Streatham Hill Theatre

One of London’s most lavish ‘sleeping beauties’ and the last theatre designed by W G R Sprague, the architect responsible for some of the most beautiful theatres in London.

P1000199 detail
110 Streatham Hill, London, SW2 4RD
Risk Rating
7 (Community Value: 3, Star Rating: 2, Risk Factor: 2)
Pollmount Ltd
W. G. R. Sprague & W. H. Barton
Date of Construction
Grade II
c. 2800


Built in 1929, this was the last theatre designed by theatre architect W. G. R. Sprague. It is possibly his largest and one of the best-equipped in London outside of the West End. The theatre has an imposing faience facade. The foyer is spacious, with tall gilded Ionic columns and arches, terrazzo floor and two round kiosks each side of the grand central stairway. This sweeps up to dress circle and balcony levels, parting at the centre into two flights with iron balustrading. The auditorium is lavish and has excellent sightlines with two balconies. The foyers, auditorium and public areas were described as being ‘in the Adam manner’ but are quite eclectic, with friezes of sphinxes, angels and garlands in abundance. The theatre was hit by a V1 flying bomb in 1944 but reconstructed in 1950 close to the original Sprague designs. Original wooden stage machinery is also still in situ, together with the counterweight flying and three-part forestage orchestra lifts. It was listed Grade II in 1994 as ‘an unusually lavish example of a theatre built in the short-lived revival of building in 1929-30; as a suburban example of this date the building may be unique.’ It was registered as an Asset of Community Value in 2018.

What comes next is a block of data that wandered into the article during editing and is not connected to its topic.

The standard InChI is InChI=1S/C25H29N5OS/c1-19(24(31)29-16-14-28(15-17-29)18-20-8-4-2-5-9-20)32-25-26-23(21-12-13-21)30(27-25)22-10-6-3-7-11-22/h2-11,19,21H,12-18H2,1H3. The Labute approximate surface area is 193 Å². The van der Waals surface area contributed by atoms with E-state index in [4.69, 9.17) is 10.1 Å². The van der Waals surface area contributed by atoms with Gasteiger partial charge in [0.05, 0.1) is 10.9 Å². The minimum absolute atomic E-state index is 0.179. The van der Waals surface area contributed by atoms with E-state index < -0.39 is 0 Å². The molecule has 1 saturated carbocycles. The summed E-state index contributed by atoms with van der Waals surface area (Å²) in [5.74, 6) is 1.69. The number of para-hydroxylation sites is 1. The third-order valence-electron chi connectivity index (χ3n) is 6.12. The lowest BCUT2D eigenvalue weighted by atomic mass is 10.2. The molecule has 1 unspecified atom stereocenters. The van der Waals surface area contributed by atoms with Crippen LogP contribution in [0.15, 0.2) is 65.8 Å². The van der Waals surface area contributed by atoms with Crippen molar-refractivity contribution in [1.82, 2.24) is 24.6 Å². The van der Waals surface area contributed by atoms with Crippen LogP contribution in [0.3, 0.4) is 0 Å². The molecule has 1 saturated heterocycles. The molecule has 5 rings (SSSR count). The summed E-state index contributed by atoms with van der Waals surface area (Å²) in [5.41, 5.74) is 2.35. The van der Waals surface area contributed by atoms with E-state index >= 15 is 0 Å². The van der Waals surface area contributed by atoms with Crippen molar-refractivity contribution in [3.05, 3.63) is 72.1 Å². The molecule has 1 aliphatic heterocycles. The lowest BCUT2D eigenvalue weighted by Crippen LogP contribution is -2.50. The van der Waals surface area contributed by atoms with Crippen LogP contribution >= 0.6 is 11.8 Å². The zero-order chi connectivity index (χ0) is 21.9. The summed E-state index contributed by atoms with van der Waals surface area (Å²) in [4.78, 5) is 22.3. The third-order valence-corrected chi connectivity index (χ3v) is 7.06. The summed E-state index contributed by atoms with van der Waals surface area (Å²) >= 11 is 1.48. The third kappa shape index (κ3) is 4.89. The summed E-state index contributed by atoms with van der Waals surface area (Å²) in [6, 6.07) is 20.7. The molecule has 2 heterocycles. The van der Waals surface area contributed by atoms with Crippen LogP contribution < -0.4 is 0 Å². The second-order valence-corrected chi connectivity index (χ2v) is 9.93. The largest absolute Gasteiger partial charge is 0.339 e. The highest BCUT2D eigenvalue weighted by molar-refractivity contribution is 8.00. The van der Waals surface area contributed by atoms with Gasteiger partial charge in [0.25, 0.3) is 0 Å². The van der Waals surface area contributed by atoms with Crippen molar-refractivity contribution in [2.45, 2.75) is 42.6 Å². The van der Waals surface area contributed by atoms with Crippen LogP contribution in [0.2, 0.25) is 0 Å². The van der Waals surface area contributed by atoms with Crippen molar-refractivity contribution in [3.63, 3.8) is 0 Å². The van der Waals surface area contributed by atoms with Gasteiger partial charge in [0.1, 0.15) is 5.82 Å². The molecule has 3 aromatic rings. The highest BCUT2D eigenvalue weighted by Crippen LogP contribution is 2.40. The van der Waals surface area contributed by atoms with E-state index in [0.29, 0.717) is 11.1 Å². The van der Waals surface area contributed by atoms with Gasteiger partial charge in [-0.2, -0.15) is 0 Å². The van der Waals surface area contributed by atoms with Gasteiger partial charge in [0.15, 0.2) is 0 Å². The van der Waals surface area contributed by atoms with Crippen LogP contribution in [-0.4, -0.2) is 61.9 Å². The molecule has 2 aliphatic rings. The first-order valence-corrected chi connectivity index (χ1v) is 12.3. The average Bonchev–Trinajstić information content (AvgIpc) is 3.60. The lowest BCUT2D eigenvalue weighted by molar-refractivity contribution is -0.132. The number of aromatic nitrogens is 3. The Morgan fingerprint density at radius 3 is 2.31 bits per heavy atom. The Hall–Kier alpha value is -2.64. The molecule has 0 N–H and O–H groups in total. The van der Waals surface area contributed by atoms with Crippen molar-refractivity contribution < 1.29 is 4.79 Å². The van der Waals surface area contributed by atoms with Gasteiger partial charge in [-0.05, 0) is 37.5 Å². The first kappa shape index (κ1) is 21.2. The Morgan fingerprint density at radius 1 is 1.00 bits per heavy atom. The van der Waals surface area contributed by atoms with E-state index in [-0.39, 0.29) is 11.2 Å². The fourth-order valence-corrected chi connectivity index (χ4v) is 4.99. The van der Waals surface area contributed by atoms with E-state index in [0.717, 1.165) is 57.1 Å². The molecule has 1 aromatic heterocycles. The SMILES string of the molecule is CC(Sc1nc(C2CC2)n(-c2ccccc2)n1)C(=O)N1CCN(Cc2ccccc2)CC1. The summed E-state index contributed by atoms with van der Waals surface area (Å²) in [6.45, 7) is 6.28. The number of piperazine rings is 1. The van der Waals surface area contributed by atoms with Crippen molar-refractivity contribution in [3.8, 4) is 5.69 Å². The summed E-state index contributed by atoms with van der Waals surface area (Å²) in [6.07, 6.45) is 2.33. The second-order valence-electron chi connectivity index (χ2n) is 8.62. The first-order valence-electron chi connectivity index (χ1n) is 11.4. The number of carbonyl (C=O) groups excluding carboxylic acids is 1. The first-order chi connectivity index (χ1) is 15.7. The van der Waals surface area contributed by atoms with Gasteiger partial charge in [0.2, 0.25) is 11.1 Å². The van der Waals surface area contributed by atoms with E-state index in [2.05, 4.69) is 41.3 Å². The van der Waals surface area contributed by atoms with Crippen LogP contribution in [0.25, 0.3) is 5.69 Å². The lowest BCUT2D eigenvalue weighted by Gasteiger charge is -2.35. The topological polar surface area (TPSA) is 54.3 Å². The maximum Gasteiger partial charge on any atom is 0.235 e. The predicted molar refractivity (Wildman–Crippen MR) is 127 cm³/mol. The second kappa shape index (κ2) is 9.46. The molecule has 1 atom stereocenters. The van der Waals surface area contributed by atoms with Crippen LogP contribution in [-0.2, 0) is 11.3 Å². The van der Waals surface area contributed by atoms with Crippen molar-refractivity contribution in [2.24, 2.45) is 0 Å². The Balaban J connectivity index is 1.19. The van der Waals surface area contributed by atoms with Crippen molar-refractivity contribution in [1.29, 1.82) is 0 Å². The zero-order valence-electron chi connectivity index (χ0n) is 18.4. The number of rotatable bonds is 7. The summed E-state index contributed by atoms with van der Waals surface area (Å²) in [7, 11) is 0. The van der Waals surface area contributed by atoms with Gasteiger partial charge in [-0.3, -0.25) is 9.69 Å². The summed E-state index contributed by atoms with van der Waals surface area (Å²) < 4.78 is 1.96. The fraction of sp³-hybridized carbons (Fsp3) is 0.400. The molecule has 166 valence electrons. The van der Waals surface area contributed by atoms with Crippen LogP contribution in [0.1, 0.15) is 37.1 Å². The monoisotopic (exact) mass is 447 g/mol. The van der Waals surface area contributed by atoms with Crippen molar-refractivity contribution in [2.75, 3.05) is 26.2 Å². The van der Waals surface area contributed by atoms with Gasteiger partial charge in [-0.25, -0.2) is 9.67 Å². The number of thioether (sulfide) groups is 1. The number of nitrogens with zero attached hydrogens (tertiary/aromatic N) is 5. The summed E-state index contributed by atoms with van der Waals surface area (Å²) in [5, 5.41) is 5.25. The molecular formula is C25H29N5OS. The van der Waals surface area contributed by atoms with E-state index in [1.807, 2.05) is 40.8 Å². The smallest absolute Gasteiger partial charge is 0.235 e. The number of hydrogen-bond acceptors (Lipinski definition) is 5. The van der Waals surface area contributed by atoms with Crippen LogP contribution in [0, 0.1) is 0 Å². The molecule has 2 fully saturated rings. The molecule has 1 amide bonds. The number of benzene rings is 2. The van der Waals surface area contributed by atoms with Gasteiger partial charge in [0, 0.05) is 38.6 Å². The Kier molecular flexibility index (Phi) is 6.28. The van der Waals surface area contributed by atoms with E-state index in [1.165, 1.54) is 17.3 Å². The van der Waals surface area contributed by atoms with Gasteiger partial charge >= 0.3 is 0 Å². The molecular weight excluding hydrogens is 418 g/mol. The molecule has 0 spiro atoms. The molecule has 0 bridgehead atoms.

Why is this theatre at risk?

Streatham Hill Theatre has been on the Theatres at Risk Register since 2017.

Beacon Bingo closed its operation in the main auditorium in January 2017 and currently operates a Cashino slot-machine lounge out of the rear of the stalls only, leaving the future of the building uncertain. Beacon Bingo’s lease expires in 2028 and it is understood that the company will be liable for dilapidations at the end of this term, which could have a substantial cost implication.

In the meantime, it is feared that the current freeholder, Pollmount, may have plans for redevelopment. There is also concern that if the more saleable parts of the building are let or developed separately, such as for offices or flats, the auditorium itself may be left in an unsustainable position, and without the income it would need from the rest of the building.

StreathamHillTheatre interior foyer c TimHatcher 2017